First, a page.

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Corky needs his second set of vacs but because he hasn't felt good, they want to wait until the middle of next week (about the 27th) before we think about it because they don't want him to relapse. However, we are leaving on vacation on the 30th for a week and he is coming with us. I guess I am so overprotective of him after all he has been through that I am afraid he will react to the vaccinations while we are gone. Has this ever happened to anyone? I would rather wait until we get back to get them done to make sure he is over his parasites and we are close to home to be safe. We are camping in our 5th wheel for a week and plan to be very careful with him and not let him run loose where dogs are/been and are going to keep him close to us and have him using potty pads.

Any advice/experience?

Thanks!

Heather
 

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Sometimes chi's can have reactions to vacs...chico did once...he got a little swollen but thats it. ask the vet to give your chi some benadryl when he gets his vacs, because sometimes that can help. also, don't let your chi get the lepto shot...there's a post about the lepto in the articles section.
 

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:wave: My first Chi had a reaction to the rabies vaccine she got with her last set of shots, I almost lost her. We ran back to the vet with her and they said some Chi's do get that reaction. We don't take her to the vet for vaccine's anymore, we vaccinate ourselves and she doesn't get the rabies vac. We give her 1/2 teaspoon of benadryl 15 minutes before her vac and have had no problems. We vaccinate all four of our Chi's ourselves and we watch them for several hours after. They can have a reaction 2 hours after the vaccine. If it was me, I would wait until after the trip.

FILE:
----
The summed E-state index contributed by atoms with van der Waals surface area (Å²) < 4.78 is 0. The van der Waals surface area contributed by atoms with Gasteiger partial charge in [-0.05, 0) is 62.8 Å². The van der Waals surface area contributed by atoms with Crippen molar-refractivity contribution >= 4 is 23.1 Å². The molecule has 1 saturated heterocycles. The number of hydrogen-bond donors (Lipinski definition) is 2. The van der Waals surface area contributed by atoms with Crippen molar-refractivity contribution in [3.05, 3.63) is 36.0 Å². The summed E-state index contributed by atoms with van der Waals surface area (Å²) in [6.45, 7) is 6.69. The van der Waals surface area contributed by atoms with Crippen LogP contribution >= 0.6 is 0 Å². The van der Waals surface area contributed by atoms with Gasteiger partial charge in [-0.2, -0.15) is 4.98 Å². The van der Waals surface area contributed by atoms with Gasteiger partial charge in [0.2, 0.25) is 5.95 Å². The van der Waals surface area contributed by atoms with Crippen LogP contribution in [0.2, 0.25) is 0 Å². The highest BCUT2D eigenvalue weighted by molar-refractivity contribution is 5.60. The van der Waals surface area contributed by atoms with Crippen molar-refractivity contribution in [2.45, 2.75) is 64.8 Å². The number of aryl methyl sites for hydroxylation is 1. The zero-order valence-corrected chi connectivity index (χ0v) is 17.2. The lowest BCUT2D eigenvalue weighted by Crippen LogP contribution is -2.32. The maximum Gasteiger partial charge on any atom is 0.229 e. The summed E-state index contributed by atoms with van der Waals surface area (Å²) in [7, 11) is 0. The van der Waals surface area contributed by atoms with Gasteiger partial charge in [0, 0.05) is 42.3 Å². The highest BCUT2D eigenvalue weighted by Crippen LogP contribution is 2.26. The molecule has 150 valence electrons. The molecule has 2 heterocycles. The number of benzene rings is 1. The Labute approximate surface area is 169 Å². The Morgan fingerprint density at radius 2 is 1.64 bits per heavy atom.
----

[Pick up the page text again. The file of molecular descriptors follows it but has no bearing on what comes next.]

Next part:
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One common vaccination that is given that alot of dogs have a reaction to is Leptosporosis, or Lepto for short. If a reaction is going to occur it is usually from the 2nd vaccination. Reaction to the shot can be nausea, lethargy, and swelling of the face and throat. If your dog has a reaction and his face swells, contact your vet immediately.

My vet informed me that the first vaccination of Lepto is probably all my dogs will need. Like Hepatitis, there are many variations of Lepto, and the vaccine given only covers one type. Lepto is usually caught in the wild from deer droppings in water, and a dog drinks that water. Unless you take your Chi hunting with you, it's not a high priority vaccination. Make sure to tell your vet when they do the yearly vaccinations to not give Lepto (if your dog reacts to it), otherwise they will give it because the vaccine they give is a "cocktail" mixture of several vaccines (parvo, distemper..etc). You may want to witness the vaccination to ensure that your dog does not get the Lepto.